Design concepts for East River berms and bridges are eye-opening

The high-impact concept of a new Delancey Street  crossing.
The high-impact concept of a new Delancey Street crossing.

Imagine a sloping landscape that blocks traffic noise from East River Park and keeps floods from washing away our cars. Imagine an entrance to the waterfront that starts right at the foot of Grand Street. Imagine walking on a bridge over the highway and already being in the park.

Now imagine five years of construction, and a long concrete ramp permanently installed right outside your front door.

All this and more is what community members were asked to imagine last night as the design team behind the East Side Coastal Resiliency Project (the Big U, the Dryline) presented concept designs for each of four FDR Drive crossings.

After Sandy, federal recovery money was allocated to storm surge protection along the East River from 23rd Street down to Montgomery. This area represents low-lying neighborhoods vulnerable to flood, and, crucially, is home to the Con Ed plant that powers almost all of lower Manhattan.

Workshop leaders discussed four current bridges that take pedestrians into East River Park — at 10th Street, 6th Street, Houston, and Delancey — and presented three design options for each one that ranged from low-impact (and lower cost) to expansive (and expensive) redesign.

They explained that the money to erect flood walls, berms (wide, gradual slopes), and deployable storm surge barriers was also an opportunity to increase access to East River Park and improve our neighborhood’s connection to the waterfront. As such, the pedestrian crossings are being looked at closely to determine how to make them more accessible (not as steep, better positioned), and more integrated into the park.

For each bridge, the low-impact version involved keeping the existing span but repositioning the ramps on either side so that they have more gradual slopes. The high-impact version involved rebuilding the bridge so that it is wider, with ramps that are landscaped into the park and reach deeper into the neighborhood. (In the middle was a Goldilocks option somewhere between the two extremes.)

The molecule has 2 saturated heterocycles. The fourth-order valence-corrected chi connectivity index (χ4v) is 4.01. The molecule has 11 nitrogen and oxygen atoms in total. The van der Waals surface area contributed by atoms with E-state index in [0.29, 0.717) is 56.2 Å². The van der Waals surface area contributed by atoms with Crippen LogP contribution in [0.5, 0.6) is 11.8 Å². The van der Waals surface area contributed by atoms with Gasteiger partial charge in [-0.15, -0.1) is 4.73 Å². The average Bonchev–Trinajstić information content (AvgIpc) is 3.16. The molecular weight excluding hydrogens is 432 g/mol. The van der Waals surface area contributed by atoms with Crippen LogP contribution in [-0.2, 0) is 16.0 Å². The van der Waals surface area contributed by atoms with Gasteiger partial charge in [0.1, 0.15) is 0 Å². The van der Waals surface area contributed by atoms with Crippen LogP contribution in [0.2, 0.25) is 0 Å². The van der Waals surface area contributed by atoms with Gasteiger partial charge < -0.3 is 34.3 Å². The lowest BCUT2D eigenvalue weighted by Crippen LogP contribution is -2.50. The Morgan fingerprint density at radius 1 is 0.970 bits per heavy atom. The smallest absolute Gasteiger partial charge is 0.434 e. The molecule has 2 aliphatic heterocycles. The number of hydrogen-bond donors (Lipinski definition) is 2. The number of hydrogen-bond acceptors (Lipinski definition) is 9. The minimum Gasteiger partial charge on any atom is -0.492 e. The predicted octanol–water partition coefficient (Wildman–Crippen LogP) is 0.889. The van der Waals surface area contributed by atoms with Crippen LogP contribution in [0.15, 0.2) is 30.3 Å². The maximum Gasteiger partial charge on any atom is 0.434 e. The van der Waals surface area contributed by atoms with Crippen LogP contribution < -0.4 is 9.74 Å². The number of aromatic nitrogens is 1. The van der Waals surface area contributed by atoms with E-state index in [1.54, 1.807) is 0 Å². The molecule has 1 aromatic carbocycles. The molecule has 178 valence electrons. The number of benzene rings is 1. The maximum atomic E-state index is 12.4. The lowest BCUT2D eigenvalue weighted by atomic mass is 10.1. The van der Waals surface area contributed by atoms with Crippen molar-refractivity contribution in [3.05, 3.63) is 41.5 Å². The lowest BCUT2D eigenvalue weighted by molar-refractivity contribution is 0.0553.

For Delancey Street, the possibilities were eye-opening. From previous workshops, planners had been told that the bridge was too noisy (so close to the Williamsburgh Bridge traffic) and not accessible enough to Grand Street. So the high-impact concept they presented pulls the bridge away from Delancey and places one ramp along the FDR access road, right in front of building 4, letting out on the corner of Grand.

The design was curved and beautiful, and, as all architectural models look, it felt utopian and aspirational. Of course, for those people who live in building 4, on the lower floors perhaps, the prospect of a pedestrian bridge out your window might seem like the end of the world.

The Goldilocks version for Delancey, narrower but still reaching toward Grand Street.
The Goldilocks version for Delancey, narrower but still reaching toward Grand Street.

There were lots of caveats: these are concepts only, and the designers seem eager to get feedback and see the challenge from all angles.

Board member Lee Berman was at the workshop, along with House Committee members Jeff Super and Ellen Renstrom, and other East River cooperators. Lee spoke with project planners after the presentation and initiated the arrangement of a stakeholders meeting right here at East River, as the redesign of the Delancey Street crossing, one way or another, will obviously have a big impact on our coop.

One last note: The Corlears Hook bridge was left out of the workshop for a simple reason — it already embodies many of the concepts the designers are trying to incorporate elsewhere. The bridge is wide, it is already part of the park, and the amphitheatre is already built up like a berm to cut off flood waters. Aside from better lighting and other cosmetics, designers are not likely to spent too much of their money making alterations there.